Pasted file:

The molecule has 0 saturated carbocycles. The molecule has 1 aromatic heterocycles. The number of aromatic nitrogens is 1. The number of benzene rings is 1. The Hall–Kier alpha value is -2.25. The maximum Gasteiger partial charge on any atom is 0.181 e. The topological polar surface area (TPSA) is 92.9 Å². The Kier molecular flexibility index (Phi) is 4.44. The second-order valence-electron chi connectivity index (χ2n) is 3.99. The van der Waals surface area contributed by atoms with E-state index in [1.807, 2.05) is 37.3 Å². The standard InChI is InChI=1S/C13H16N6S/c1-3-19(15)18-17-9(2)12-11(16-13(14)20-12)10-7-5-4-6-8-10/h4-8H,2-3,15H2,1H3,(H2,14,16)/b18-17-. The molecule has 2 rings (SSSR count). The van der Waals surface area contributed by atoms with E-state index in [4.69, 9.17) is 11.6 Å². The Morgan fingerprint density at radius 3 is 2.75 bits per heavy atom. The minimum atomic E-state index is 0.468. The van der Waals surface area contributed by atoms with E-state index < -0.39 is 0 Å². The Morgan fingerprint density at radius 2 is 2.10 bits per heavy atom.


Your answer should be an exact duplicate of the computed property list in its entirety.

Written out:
The molecule has 0 saturated carbocycles. The molecule has 1 aromatic heterocycles. The number of aromatic nitrogens is 1. The number of benzene rings is 1. The Hall–Kier alpha value is -2.25. The maximum Gasteiger partial charge on any atom is 0.181 e. The topological polar surface area (TPSA) is 92.9 Å². The Kier molecular flexibility index (Phi) is 4.44. The second-order valence-electron chi connectivity index (χ2n) is 3.99. The van der Waals surface area contributed by atoms with E-state index in [1.807, 2.05) is 37.3 Å². The standard InChI is InChI=1S/C13H16N6S/c1-3-19(15)18-17-9(2)12-11(16-13(14)20-12)10-7-5-4-6-8-10/h4-8H,2-3,15H2,1H3,(H2,14,16)/b18-17-. The molecule has 2 rings (SSSR count). The van der Waals surface area contributed by atoms with E-state index in [4.69, 9.17) is 11.6 Å². The Morgan fingerprint density at radius 3 is 2.75 bits per heavy atom. The minimum atomic E-state index is 0.468. The van der Waals surface area contributed by atoms with E-state index < -0.39 is 0 Å². The Morgan fingerprint density at radius 2 is 2.10 bits per heavy atom.